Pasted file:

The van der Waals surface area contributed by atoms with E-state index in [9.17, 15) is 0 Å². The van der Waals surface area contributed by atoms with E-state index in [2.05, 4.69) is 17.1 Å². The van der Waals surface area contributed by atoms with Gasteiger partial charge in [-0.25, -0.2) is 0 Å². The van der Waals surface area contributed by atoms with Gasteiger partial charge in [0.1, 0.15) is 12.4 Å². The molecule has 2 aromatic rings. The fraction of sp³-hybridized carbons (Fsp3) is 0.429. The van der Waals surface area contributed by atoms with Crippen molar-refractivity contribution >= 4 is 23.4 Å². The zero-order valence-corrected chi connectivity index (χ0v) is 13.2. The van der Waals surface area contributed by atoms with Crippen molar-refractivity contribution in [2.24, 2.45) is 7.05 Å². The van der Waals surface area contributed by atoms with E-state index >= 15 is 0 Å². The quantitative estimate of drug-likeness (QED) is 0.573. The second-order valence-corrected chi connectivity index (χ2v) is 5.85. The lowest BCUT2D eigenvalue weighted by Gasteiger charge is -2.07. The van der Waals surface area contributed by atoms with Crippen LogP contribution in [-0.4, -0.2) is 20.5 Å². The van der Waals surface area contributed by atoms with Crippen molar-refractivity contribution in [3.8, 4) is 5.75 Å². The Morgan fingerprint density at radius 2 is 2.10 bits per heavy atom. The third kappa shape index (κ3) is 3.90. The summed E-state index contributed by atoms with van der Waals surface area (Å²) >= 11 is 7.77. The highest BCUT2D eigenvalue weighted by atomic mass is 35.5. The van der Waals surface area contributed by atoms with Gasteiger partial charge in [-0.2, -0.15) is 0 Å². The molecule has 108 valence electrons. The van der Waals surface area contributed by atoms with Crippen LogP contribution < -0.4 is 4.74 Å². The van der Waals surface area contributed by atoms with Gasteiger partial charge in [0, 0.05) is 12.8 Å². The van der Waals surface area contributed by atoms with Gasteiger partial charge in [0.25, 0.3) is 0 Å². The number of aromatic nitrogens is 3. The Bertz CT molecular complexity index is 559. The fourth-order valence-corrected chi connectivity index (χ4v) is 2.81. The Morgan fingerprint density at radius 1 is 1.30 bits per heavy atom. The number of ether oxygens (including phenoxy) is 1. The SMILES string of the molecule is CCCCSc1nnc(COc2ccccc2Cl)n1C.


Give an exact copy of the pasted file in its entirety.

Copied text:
The van der Waals surface area contributed by atoms with E-state index in [9.17, 15) is 0 Å². The van der Waals surface area contributed by atoms with E-state index in [2.05, 4.69) is 17.1 Å². The van der Waals surface area contributed by atoms with Gasteiger partial charge in [-0.25, -0.2) is 0 Å². The van der Waals surface area contributed by atoms with Gasteiger partial charge in [0.1, 0.15) is 12.4 Å². The molecule has 2 aromatic rings. The fraction of sp³-hybridized carbons (Fsp3) is 0.429. The van der Waals surface area contributed by atoms with Crippen molar-refractivity contribution >= 4 is 23.4 Å². The zero-order valence-corrected chi connectivity index (χ0v) is 13.2. The van der Waals surface area contributed by atoms with Crippen molar-refractivity contribution in [2.24, 2.45) is 7.05 Å². The van der Waals surface area contributed by atoms with E-state index >= 15 is 0 Å². The quantitative estimate of drug-likeness (QED) is 0.573. The second-order valence-corrected chi connectivity index (χ2v) is 5.85. The lowest BCUT2D eigenvalue weighted by Gasteiger charge is -2.07. The van der Waals surface area contributed by atoms with Crippen LogP contribution in [-0.4, -0.2) is 20.5 Å². The van der Waals surface area contributed by atoms with Crippen molar-refractivity contribution in [3.8, 4) is 5.75 Å². The Morgan fingerprint density at radius 2 is 2.10 bits per heavy atom. The third kappa shape index (κ3) is 3.90. The summed E-state index contributed by atoms with van der Waals surface area (Å²) >= 11 is 7.77. The highest BCUT2D eigenvalue weighted by atomic mass is 35.5. The van der Waals surface area contributed by atoms with Gasteiger partial charge in [-0.2, -0.15) is 0 Å². The molecule has 108 valence electrons. The van der Waals surface area contributed by atoms with Crippen LogP contribution < -0.4 is 4.74 Å². The van der Waals surface area contributed by atoms with Gasteiger partial charge in [0, 0.05) is 12.8 Å². The van der Waals surface area contributed by atoms with Gasteiger partial charge in [0.25, 0.3) is 0 Å². The number of aromatic nitrogens is 3. The Bertz CT molecular complexity index is 559. The fourth-order valence-corrected chi connectivity index (χ4v) is 2.81. The Morgan fingerprint density at radius 1 is 1.30 bits per heavy atom. The number of ether oxygens (including phenoxy) is 1. The SMILES string of the molecule is CCCCSc1nnc(COc2ccccc2Cl)n1C.